Who is the greatest Penguin Player — Sidney Crosby or Mario Lemieux Replic Sidney Crosby Jersey?
Sidney Crosby broke Mario Lemieux’s Pittsburgh Penguins record for career post season points with one goal and an assist in the Penguins’ 5-0 rout of the Philadelphia Flyers in Game 4 of their first-round playoff season. Crosby established a record of 173 with his 62nd career playoff goal midway through the second period. So we asked our NHL experts:
Has Crosby surpassed Lemieux in the Penguins’ pantheon yet? If not, what else does Crosby need to accomplish?
Greg Wyshynski, senior writer: Let’s start with a definition of terms. Mario Lemieux is the most dominant hockey player I’ve ever seen, with the caveat that youth and the frustrating limitations of a predigital world didn’t allow me to see Wayne Gretzky in his prime. And if the “Penguins’ pantheon” extends off the ice, well, Mario’s work to keep the Penguins in Pittsburgh probably merits a second statue outside the arena.
That established: Within the Penguins’ pantheon, Sid has surpassed Mario. Let’s focus on where it counts the most — the postseason. That Crosby now leads the Penguins in postseason points (173 in 152 games) is admirable, but as usual, Mario wins in sample size (107 games). Crosby has the Penguins’ record for the most multipoint games in the playoffs, with 59, to Lemieux’s 51. They both have won two Conn Smythe Trophies as playoffs MVP.
They diverge in two places. First, Crosby won that third Stanley Cup to Mario’s two victories. Second, his back-to-back MVP performances in winning back-to-back Cups is an exponentially more impressive accomplishment than Mario’s back-to-back Cups and Conns, given the relative quality of play in their respective eras, as well as the modern challenges Crosby had to deal with in the salary-cap age replic Pittsburgh Penguins Jerseys.
Look, I’ll freely admit to being an era snob. This argument would change dramatically if Crosby had the opportunity to post 199 points like Mario did when the goals-for average for teams was 3.74. (It was 2.77 last season.) If this is a greatest-players-of-all-time list, Lemieux’s numbers likely rank him higher than Crosby. But within the context of this franchise, I think there’s a case to be made that Sidney Crosby is the greatest Penguin. He came into the league living in Mario’s basement. It’s his house now.
Emily Kaplan, national NHL reporter: I have a hard time comparing stats. I’m dating myself here, but I still can’t wrap my head around a player scoring 80-plus goals and notching nearly 200 points in one season. Since Lemieux’s era (1984-2006) was so vastly different from Crosby’s (2005-who knows when), stat adjustments don’t quite do it for me, either. The comparison is about impact. It’s hard to understate Lemieux’s significance to Pittsburgh. He thrice revived this franchise. Lemieux’s arrival in 1984 transformed the Penguins into winners. Fifteen years later, he saved them from bankruptcy, and, in 2007, he ushered in a new arena deal to block the team from bolting to Kansas City (despite flirting with the possibility).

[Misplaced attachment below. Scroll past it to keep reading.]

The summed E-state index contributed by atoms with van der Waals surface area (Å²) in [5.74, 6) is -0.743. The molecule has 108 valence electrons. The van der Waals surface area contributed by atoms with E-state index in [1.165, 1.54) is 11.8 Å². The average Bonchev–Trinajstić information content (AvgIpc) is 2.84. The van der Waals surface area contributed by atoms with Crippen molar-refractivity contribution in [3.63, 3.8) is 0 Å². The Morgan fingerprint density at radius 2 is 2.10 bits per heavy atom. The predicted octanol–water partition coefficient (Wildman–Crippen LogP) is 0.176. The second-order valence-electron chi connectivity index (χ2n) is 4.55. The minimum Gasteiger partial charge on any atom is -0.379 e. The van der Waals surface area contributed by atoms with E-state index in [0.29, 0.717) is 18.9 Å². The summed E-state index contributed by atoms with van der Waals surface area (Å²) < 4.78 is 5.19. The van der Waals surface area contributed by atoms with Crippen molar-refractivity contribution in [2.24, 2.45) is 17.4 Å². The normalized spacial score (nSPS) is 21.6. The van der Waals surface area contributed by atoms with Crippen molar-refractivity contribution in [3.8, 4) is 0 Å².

When it comes to purely on-ice achievements, Crosby has a chance to measure up to Lemieux, if not surpass him. Crosby winning a third consecutive Stanley Cup, something his mentor fell short of, would amplify his case. And if Crosby’s Penguins win five (or more) championships in his tenure, as Crosby leapfrogs Lemieux’s postseason point totals, we’ll have to weigh that heavily. The pantheon now stands as a 1a and 1b situation, and Lemieux’s total body of work makes him the easy A.
Sidney Crosby passes Mario Lemieux for Penguins’ playoff points lead
The Pittsburgh Penguins have had two faces of the franchise guide them to Stanley Cup titles: Mario Lemieux in the 1990s and Sidney Crosby during their current run.
Crosby has three Stanley Cup titles to Lemieux’s two. And now, he can claim a Penguins mark to himself: the franchise’s leading playoff scorer.
Crosby passed Lemieux in playoff points Wednesday night with a first-period power-play assist and a second-period goal.
His goal came against Philadelphia Flyers backup goalie Michal Neuvirth because Brian Elliott was pulled after giving up three goals on 14 shots.
And Neuvirth was looking the wrong way when Crosby, displaying his usual deft touch around the net, quickly brought the puck out front and tucked it past the goalie.
That gave Crosby 173 playoff points to Lemieux’s 172. Of course, Crosby reached the mark in his 152nd playoff game, while Lemieux needed 107.
“A lot of his records aren’t going to be touched,” Crosby said, according to the Associated Press. “The fact I can be close to him and around that one, I guess I’ve been fortunate to play in a number of playoff games helps a lot.
“It’s always difficult to compare players from different eras, though both are superstars in their time. Lemieux, along with Wayne Gretzky, dominated the high-scoring 1980s, but also had to deal with players clutching and grabbing in the 1990s, chronic back pain and a bout of cancer.
The NHL has cracked down on obstruction during Crosby’s era, but he faces deeper teams and better defenses, plus he’s missed time with concussions.
Lemieux totaled 78 points during the Penguins’ back-to-back Stanley Cup wins in 1991 and 1992 while Crosby totaled 77 during Pittsburgh’s three titles in 2009, 2016 and 2017.
Crosby is off to another strong start in this postseason. With a hat trick in Game 1, four points in Game 3 and two points Wednesday night, he’s tied with Tampa Bay’s Nikita Kucherov and Boston’s David Pasternak for the NHL’s playoff lead with nine points.
And even though Crosby will never match some of Lemieux’s franchise marks, such as a 199-point season, he, barring injury, will continue to widen his lead on Lemieux’s playoff mark as the Penguins try this season for a three-peat.